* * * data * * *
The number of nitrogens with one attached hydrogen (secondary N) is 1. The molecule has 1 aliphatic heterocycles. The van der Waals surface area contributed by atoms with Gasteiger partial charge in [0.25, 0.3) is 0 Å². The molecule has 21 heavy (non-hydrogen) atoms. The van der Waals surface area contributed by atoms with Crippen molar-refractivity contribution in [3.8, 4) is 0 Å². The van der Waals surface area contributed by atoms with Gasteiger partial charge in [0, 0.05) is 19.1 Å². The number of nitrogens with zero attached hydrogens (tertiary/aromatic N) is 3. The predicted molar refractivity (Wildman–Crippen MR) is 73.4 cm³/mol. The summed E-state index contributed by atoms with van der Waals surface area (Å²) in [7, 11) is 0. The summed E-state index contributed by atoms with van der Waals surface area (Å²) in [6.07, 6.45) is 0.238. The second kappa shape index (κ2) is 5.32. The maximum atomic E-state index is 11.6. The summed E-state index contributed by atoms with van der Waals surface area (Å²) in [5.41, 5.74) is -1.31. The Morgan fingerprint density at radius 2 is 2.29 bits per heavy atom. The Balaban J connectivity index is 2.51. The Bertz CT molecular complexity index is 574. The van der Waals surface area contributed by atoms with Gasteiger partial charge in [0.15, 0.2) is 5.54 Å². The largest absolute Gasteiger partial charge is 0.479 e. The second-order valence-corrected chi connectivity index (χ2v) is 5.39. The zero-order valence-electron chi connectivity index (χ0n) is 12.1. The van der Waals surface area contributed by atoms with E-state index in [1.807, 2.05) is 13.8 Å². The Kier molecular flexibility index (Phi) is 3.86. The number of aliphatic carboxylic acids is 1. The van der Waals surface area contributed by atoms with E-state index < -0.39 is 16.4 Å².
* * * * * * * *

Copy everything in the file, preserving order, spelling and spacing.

The number of nitrogens with one attached hydrogen (secondary N) is 1. The molecule has 1 aliphatic heterocycles. The van der Waals surface area contributed by atoms with Gasteiger partial charge in [0.25, 0.3) is 0 Å². The molecule has 21 heavy (non-hydrogen) atoms. The van der Waals surface area contributed by atoms with Crippen molar-refractivity contribution in [3.8, 4) is 0 Å². The van der Waals surface area contributed by atoms with Gasteiger partial charge in [0, 0.05) is 19.1 Å². The number of nitrogens with zero attached hydrogens (tertiary/aromatic N) is 3. The predicted molar refractivity (Wildman–Crippen MR) is 73.4 cm³/mol. The summed E-state index contributed by atoms with van der Waals surface area (Å²) in [7, 11) is 0. The summed E-state index contributed by atoms with van der Waals surface area (Å²) in [6.07, 6.45) is 0.238. The second kappa shape index (κ2) is 5.32. The maximum atomic E-state index is 11.6. The summed E-state index contributed by atoms with van der Waals surface area (Å²) in [5.41, 5.74) is -1.31. The Morgan fingerprint density at radius 2 is 2.29 bits per heavy atom. The Balaban J connectivity index is 2.51. The Bertz CT molecular complexity index is 574. The van der Waals surface area contributed by atoms with Gasteiger partial charge in [0.15, 0.2) is 5.54 Å². The largest absolute Gasteiger partial charge is 0.479 e. The second-order valence-corrected chi connectivity index (χ2v) is 5.39. The zero-order valence-electron chi connectivity index (χ0n) is 12.1. The van der Waals surface area contributed by atoms with E-state index in [1.807, 2.05) is 13.8 Å². The Kier molecular flexibility index (Phi) is 3.86. The number of aliphatic carboxylic acids is 1. The van der Waals surface area contributed by atoms with E-state index < -0.39 is 16.4 Å².